This is the 1925 Motor Show car with body by Jarvis of Wimbledon.
Made by Bamford & Martin Ltd of Kensington. The Motor of October 1925 described the car as "the most beautiful small car of the show". The price for a touring car was 825€ in 1925 compared to an Austin 7, 149€. It has a side valve engine of 1486cc with a single SU carburettor. The engine had a non-detachable head with screw caps over each valve for valve replacement. Transmission is via multi-plate dutch plus dutch stop and 4-speed gearbox. The gearbox was inspired by Ettore Bugatti's gearbox. Lionel Martin, co-founder of the Bamford and Martin company, drove a Brescia Bugatti. One of the first marques with four-wheel brakes as standard, the front brakes are operated by the foot pedal, while the rear pair actuated by the handbrake.
These early Aston Martin's established the reputation of being one of the fastest standard touring light cars or "voiturettes" on the road and track. Built to a very high standard indeed which lead to their bankruptcy in 1925, the receivers came shortly after chassis number 1966 was made. Chassis number 1970 was the last of the Bamford cars ever build before the company became Renwick and Bertelli, the start of a new era.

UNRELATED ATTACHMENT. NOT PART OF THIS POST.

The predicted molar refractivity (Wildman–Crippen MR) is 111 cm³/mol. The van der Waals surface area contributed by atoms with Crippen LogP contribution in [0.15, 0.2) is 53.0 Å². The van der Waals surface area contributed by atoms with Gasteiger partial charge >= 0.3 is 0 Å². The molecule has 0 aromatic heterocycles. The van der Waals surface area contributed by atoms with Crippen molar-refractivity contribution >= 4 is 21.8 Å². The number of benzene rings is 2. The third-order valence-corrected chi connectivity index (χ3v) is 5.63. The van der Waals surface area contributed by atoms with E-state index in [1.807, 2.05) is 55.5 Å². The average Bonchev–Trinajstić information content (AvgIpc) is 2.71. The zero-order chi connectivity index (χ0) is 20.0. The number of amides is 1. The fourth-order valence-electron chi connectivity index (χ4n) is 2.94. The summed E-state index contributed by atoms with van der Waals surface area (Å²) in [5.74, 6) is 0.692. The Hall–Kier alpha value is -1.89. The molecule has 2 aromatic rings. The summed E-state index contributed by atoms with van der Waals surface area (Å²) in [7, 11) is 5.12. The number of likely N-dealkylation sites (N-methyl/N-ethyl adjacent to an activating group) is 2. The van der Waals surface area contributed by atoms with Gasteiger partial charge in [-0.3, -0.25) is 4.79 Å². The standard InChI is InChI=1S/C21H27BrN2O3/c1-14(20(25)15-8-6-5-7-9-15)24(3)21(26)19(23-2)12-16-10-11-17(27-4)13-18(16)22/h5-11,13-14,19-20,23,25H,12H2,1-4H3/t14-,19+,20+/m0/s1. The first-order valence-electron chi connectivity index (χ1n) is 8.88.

One of two cars with this 'boat-tall' body shape, it has been restored with much of the wood-work being original. The bonnet of this car is much longer than usual and gives access to pedals and dashboard.
Among the many owners was Fred Ellis (side valve guru) as well as Richard Stallebrass, who was the 'driver' behind the reformation of the Aston Martin Owners Club in 1948 but losing his life soon after in the Spa 24-hour race; a trophy is awarded in his memory, annually, by the club.
This restoration was started by Anthony Harper soon after purchase in 1972 and completed by the present owner in the last few years.